As we have evolved into a content-driven, wired world, communications degrees have become more attractive, more respected, and more valuable than ever, according to John DiMarco, director of the public relations program at St. John's University in New York City.

Why Your Resume Looks Good: "Communications degree programs typically teach you how to create and manage digital content and information, which is something that all organizations must do," DiMarco adds. Skills such as research, writing, and speaking (all part of a communications degree) are critical in all corporate occupations, DiMarco explains.

Click to Find the Right Communications Program.

And then there's the "soft factor," according to Nat Smitobol, a college admissions counselor at IvyWise, an educational consulting company. According to Smitobol, soft skills are your interpersonal and communication skills, your ability to work well with others, and think critically. "When employers see a communications degree on a resume, they know the student has acquired interpersonal, team building, public speaking/presentation, writing, and research skills that are extremely valuable in any workplace," Smitobol says.

Potential Careers*:

Degree #6: Health Care Administration

If you want your resume to look shiny and new, a health care administration degree could be for you. Why? The health care industry is experiencing tremendous growth as a result of health care reform and an aging population, according to Samuel C. Rindell, a professor at the New England College of Business and Finance.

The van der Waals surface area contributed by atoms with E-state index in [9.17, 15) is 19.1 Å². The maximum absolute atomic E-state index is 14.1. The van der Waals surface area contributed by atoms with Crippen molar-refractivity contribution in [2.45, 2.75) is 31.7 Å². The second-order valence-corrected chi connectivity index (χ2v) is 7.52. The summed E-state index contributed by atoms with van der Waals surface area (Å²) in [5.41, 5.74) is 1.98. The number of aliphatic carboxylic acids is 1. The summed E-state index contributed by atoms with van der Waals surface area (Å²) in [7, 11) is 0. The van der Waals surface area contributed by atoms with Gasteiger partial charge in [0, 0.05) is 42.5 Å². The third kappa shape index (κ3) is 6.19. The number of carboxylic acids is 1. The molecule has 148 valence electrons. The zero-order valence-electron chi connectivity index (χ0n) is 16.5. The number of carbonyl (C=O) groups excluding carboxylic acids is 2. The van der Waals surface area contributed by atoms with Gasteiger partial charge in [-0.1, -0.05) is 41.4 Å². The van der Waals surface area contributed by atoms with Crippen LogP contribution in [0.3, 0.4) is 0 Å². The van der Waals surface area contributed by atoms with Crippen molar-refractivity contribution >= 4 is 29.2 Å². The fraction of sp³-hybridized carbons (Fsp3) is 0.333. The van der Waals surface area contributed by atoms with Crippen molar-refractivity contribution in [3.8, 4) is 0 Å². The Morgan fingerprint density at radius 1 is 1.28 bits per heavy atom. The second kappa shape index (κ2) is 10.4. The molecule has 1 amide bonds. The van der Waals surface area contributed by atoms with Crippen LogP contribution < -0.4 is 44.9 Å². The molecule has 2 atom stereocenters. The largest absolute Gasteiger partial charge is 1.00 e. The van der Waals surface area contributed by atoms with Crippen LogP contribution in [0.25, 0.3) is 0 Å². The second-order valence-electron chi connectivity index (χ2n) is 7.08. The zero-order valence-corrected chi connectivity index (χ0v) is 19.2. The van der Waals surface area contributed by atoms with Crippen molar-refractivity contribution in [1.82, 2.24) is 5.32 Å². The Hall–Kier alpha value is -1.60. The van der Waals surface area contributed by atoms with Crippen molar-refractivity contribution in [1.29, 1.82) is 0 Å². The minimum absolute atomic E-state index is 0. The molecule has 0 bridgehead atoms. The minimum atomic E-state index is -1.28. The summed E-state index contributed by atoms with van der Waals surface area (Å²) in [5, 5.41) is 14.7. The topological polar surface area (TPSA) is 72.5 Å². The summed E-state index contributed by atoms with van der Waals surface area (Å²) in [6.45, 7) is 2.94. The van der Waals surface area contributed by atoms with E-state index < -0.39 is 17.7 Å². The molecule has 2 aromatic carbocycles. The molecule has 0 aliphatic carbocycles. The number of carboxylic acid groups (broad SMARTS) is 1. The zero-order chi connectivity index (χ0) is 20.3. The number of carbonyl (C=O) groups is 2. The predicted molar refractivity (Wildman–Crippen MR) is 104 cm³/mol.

Why Your Resume Looks Good: With the industry expanding, degree holders in health care administration should have a lot of options. "A health care administration undergraduate may choose to pursue a position within a managed care organization, in marketing or finance, or even a pharmaceutical/biotech sales position," Rindell says.

Click to Find the Right Health Care Administration Program.

On top of that, employers know that graduates of an accredited health care administration program will also have a strong business background, says Rindell. And employers value sound-reasoning and critical thinking skills that can be applied in a real-world setting, Rindell explains. Why? "Because these skills show potential employers that you are dedicated to the field of health care and have a broad understanding of the opportunities and challenges within the health care sector," Rindell says.

Potential Careers*:

* All potential careers listed from the U.S. Department of Labor Occupational Handbook. Potential careers cite associated degrees as common, required, preferred, or one of a number of degrees acceptable as preparation. In some instances, a career might require further schooling, professional certifications, or experience, before a candidate can qualify to pursue the career.